When you eat, you’re probably thinking more about your stomach than your heart. But what you eat, and how much you eat, can have a big impact on your heart health.
Most people will overeat at one time or another, especially around special occasions or holidays. Before you have that second helping of mashed potatoes or another slice of pie, think about this: by overeating, you could gain excess weight, which can raise your risk for heart disease. Find out about the link between weight and heart disease, and what you can to do keep your risks low.
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What Is Overeating?
Overeating is as simple as it sounds: it means eating more than you need to, or taking in more calories than your body can burn off. Overeating doesn’t just mean having a big meal now and then – it can also mean regularly eating foods with more calories than your body needs to promote the maintenance of a healthy weight.
All foods have different amounts of energy, which is measured in calories. When you eat, you take in calories in. Your body uses them for fuel to keep you breathing, circulating blood, and building new cells and to give you energy for your daily activities. The amount of calories you need depends on your age, your gender, and how active you are. For example, a 25-year-old man who runs marathons needs more calories than a 65-year-old woman who plays tennis twice a week.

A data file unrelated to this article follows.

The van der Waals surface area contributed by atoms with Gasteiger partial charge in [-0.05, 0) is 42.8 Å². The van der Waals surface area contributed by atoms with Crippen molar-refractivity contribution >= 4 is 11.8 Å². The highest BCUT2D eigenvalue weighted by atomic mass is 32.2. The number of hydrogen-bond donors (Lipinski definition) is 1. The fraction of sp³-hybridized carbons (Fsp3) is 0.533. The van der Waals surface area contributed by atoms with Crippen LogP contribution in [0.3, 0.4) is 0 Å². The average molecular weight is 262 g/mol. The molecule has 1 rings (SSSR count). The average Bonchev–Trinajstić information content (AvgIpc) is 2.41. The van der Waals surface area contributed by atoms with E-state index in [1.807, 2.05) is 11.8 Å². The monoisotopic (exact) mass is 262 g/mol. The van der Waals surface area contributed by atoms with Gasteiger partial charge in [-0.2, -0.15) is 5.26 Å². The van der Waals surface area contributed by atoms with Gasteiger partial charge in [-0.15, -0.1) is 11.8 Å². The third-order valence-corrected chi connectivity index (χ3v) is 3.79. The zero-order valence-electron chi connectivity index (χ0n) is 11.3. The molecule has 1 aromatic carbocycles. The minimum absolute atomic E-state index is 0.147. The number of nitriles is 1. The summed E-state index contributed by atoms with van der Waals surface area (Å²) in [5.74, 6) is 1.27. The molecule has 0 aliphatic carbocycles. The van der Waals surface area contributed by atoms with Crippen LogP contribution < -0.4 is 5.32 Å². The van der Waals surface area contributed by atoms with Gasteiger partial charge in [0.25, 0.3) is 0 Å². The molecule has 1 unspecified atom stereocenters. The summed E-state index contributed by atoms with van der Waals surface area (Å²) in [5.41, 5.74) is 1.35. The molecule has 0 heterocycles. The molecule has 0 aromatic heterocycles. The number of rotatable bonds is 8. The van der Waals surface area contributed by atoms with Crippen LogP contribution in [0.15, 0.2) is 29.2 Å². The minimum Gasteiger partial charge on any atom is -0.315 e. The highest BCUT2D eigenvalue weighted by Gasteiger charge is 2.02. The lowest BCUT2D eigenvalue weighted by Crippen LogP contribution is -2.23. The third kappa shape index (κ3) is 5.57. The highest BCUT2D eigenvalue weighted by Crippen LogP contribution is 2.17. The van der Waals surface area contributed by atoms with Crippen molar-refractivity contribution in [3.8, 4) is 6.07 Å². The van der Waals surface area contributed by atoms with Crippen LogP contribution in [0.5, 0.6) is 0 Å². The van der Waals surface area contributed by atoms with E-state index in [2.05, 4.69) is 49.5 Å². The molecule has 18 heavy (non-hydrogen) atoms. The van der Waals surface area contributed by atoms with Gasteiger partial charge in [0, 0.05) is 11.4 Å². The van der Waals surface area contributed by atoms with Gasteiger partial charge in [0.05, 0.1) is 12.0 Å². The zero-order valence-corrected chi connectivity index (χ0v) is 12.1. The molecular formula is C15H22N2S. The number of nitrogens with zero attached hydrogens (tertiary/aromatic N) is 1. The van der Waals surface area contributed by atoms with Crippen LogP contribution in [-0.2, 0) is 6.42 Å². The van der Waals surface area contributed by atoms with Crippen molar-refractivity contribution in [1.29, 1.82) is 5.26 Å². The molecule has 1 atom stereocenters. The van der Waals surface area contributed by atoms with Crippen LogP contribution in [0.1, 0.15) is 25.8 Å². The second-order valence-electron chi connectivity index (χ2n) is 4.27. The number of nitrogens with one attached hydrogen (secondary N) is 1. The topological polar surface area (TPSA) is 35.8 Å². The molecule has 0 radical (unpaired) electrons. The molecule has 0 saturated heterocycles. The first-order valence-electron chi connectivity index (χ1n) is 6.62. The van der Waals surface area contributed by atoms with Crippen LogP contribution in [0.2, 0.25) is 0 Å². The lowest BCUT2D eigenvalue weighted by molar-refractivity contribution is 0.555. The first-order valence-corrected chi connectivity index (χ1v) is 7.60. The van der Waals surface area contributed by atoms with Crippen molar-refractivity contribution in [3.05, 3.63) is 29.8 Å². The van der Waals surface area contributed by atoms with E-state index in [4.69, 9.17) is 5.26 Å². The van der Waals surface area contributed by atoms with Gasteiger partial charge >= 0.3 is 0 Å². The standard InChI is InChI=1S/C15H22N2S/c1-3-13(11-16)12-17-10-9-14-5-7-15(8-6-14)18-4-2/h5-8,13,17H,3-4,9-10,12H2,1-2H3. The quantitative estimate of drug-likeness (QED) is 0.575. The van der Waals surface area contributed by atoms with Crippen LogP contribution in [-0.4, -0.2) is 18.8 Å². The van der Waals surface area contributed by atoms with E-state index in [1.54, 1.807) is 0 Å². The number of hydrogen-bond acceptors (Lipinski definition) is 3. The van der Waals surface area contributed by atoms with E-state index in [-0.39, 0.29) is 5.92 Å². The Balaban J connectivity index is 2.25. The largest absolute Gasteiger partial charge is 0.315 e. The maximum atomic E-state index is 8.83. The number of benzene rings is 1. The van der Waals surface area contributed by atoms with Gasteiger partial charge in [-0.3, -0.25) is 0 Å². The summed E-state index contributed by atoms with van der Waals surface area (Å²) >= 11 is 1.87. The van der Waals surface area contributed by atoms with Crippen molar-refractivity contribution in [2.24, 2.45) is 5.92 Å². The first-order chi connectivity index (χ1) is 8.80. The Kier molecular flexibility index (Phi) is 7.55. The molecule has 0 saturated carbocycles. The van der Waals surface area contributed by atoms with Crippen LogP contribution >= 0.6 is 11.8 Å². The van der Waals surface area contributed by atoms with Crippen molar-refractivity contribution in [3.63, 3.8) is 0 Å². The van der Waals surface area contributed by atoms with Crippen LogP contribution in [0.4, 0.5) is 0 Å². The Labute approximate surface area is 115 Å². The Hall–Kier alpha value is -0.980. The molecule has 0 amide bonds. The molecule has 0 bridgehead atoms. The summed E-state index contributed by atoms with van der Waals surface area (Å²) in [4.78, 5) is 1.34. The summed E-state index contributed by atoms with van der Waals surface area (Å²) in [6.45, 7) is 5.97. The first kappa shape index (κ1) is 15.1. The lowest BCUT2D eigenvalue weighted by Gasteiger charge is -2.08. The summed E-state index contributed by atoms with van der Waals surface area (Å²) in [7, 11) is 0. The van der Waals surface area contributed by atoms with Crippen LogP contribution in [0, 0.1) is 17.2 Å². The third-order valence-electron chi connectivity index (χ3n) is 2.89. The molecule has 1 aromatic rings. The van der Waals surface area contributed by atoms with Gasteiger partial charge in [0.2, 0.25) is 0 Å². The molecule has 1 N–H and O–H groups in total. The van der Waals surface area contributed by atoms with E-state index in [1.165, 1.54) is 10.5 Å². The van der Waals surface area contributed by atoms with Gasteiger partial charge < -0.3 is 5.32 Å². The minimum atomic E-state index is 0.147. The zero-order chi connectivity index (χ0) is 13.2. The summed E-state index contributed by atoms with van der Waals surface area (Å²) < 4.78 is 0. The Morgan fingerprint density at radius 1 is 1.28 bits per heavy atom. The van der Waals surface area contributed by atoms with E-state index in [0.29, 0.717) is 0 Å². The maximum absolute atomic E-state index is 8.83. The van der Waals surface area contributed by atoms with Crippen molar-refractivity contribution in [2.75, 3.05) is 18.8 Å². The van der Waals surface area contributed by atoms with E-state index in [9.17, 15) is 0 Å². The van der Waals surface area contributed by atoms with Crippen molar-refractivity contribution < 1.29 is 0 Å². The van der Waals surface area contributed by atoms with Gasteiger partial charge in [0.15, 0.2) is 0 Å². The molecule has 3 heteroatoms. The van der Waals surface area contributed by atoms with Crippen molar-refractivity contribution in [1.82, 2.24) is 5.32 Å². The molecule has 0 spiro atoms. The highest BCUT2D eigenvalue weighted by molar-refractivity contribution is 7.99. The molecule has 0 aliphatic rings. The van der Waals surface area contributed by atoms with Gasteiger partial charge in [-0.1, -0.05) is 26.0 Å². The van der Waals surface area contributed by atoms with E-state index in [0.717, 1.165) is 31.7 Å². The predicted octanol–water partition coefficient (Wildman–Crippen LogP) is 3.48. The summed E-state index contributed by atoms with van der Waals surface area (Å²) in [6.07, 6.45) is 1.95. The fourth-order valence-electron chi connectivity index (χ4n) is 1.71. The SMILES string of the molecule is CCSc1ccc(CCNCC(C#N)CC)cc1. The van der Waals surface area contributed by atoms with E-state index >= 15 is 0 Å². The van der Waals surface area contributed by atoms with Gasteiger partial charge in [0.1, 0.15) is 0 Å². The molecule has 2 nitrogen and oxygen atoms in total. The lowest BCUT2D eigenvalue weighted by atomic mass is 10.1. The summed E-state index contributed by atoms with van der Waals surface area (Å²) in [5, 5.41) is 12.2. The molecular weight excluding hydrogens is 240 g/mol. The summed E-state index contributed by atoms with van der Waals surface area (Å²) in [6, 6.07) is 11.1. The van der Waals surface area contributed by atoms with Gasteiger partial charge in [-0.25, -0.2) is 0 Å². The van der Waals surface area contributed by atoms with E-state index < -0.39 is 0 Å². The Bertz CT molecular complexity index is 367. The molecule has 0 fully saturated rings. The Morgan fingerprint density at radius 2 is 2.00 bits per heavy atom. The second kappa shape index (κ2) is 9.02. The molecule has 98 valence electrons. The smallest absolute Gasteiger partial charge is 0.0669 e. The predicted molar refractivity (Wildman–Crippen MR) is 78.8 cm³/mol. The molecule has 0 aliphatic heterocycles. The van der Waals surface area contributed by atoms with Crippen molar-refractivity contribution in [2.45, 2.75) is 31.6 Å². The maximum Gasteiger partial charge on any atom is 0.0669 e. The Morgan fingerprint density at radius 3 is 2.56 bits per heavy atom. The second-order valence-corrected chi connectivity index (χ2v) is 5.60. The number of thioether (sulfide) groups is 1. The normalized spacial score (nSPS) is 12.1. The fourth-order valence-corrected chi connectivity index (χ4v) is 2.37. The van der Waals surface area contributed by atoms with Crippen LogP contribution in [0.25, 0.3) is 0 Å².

If you burn off more, or at least as many, calories as you take in, you can maintain your weight. When your body has extra calories that it can’t burn off, it stores them in the form of body fat, which contributes to weight gain. While everyone needs some body fat, too much can lead to serious problems.
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How Does Overeating Affect Heart Health?
If you usually eat more calories than you can burn off, you raise your risk of gaining weight and storing more body fat. People who are overweight or obese have a higher risk of metabolic syndrome, a group of conditions linked to heart disease. People with metabolic syndrome have three or more of the following conditions:
- Too much belly fat; this includes a waist size of more than 35 inches for women and more than 40 inches for men
- High triglyceride levels, a type of fat in your blood
- A low level of HDL, or “good” cholesterol, in your blood
- High blood pressure
- High fasting blood sugar
Metabolic syndrome isn’t the only risk factor for heart disease, but according to the National Heart, Lung, and Blood Institute, people with metabolic syndrome are two times more likely to develop heart disease than others. By making healthy food choices, you can take an important step toward controlling your weight and lowering your risks.
Where can I learn more about healthy eating?
Healthy food choices play a big part in helping you manage your weight. If you’re not sure where to start, it’s a good idea to talk to a registered dietitian about your needs. A registered dietitian is a nutrition expert who can help you learn more about making healthy food choices, controlling portion sizes, keeping track of calories, and lowering your risks by eating well.
To learn more, visit the UPMC Heart and Vascular Institute or call 1-855-UPMC-HVI (876-2484).
The UPMC Heart and Vascular Institute ranks among the best in the United States for complete cardiovascular care. U.S. News & World Report lists UPMC Presbyterian Shadyside as one of the top hospitals nationally for cardiology and heart surgery. We treat all manners of heart and vein conditions, from the common to the most complex. We are creating new medical devices and cutting-edge treatments that may not be available at other hospitals. We also offer screenings, free clinics, and education events in the community.